LARAMIE, Wyo. — When the Union Pacific Railroad rolled in to present-day Laramie in May 1868, the town was at once founded and engulfed in vice.
Tom Manning, writer and producer of the upcoming Wyoming PBS documentary "End of Track," said Laramie was torn between upstanding residents on the one hand and outlaws, drunks and prostitutes on the other.
"That fall of 1868, Laramie was a horrible place," he said. "There were murders practically every night. There was gambling, prostitution, public drunkenness, fights — I mean, it was a tough, tough town."
"End of Track" premieres at 7 p.m. on March 10 on Wyoming PBS.
The hour-long documentary tells the story of the transcontinental railroad as it made its way across Wyoming, from Cheyenne to Evanston.
The film delves into the lives of the engineers, surveyors, tracklayers and robber barons involved in the railroad's construction, and it gives histories of the "Hell on Wheels" towns founded along the way.
Manning said the railroad pulled people to Wyoming, giving impetus to a migration that settled many cities along the state's southern tier.
"It piqued my interest that this was one of the few times that major transportation preceded population," he said.
"There was no Wyoming before the railroad got here. It didn't exist."
In some ways, building a railroad line through the Dakota Territory, which is present-day Wyoming, where it was cold, uninhabited and mountainous, would have seemed unlikely. At the time, southern, central and northern states were in a clash over which region would get the transcontinental railroad. But, when the Civil War broke out and the South seceded, Lincoln hastened to sign the Pacific Railroad Act of 1862.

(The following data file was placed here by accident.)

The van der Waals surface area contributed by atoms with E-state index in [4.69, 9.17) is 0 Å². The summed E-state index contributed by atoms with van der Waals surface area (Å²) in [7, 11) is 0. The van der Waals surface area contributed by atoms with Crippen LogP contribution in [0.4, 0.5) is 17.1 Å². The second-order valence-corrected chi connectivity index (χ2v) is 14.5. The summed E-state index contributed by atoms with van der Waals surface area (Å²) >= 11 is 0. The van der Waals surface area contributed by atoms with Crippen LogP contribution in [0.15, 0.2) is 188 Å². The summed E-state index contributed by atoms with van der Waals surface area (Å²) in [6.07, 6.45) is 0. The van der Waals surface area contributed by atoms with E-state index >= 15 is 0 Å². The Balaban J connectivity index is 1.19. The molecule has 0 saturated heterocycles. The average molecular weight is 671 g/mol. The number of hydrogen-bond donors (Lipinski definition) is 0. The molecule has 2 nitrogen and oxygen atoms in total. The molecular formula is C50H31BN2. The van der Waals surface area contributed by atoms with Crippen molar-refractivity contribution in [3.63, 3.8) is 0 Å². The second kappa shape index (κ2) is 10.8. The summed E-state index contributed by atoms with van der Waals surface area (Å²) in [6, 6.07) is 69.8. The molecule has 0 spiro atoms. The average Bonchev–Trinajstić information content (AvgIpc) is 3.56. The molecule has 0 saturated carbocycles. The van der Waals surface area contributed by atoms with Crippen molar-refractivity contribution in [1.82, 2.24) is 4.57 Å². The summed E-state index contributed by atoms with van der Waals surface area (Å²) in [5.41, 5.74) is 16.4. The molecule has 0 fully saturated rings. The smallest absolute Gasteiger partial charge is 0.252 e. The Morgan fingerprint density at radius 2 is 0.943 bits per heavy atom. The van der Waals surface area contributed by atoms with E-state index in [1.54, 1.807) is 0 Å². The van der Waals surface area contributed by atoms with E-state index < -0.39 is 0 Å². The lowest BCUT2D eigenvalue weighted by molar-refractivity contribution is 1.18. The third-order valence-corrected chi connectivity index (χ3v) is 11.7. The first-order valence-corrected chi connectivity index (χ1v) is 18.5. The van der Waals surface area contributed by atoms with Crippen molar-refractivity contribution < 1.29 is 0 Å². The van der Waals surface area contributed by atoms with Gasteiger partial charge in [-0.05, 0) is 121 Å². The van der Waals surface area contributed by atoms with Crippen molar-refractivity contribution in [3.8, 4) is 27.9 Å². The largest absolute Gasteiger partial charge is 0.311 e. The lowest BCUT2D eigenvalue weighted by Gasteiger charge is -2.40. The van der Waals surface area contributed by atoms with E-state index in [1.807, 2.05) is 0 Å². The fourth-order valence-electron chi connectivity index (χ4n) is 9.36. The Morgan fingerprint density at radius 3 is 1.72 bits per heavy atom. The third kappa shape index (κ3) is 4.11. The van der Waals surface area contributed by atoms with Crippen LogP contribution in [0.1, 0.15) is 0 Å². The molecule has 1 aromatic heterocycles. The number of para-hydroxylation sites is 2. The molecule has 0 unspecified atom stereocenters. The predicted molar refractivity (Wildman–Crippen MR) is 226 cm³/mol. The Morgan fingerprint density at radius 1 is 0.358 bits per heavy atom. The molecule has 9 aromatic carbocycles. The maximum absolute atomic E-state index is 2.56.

"Lincoln was a big railroad man, and he took the opportunity at that point to get it done, because that was one piece of competition that wouldn't be there," Manning said. "The South wouldn't gum up the works."
The Railroad Act granted land and government bonds to two companies to build the transcontinental railroad: The Union Pacific, building west from Omaha, Neb., and the Central Pacific, laying track east from Sacramento, Calif.
"This was going to be a race to see who could build the most track," Manning said.
Grenville Dodge, Union Pacific surveyor, led a team over the Laramie mountains in 1867.
"He found this geological formation called the gang plank," Manning said. "And, basically, the gang plank is this long shelf that goes from the prairie up to the mountains.
"It's a unique geological formation that made it relatively easy to get over the Laramie Mountains."
Today, Interstate 80 follows the route.
Manning said when the railroad came over the mountains from Cheyenne to the Laramie Valley, more than 400 people were waiting; the Union Pacific had been granted rights to sell land by the federal government under the Pacific Railroad Act of 1862, and the residents had a mind to set up a town.
"They sold 400 lots within a couple of days," he said. "And, so, Laramie became a railroad town, but not without a lot of trouble."
In the months after the town was founded, the land-owning residents of Laramie assembled a vigilante group to wrest control from outlaws. The fighting culminated in a shootout at the Belle of the West Dance Hall, where five outlaws were killed and 15 injured. Three outlaws who surrendered were strung up from telegraph poles, hung in warning to other bandits that Laramie residents would not abide lawlessness.
"And that's how Laramie got started," Manning said.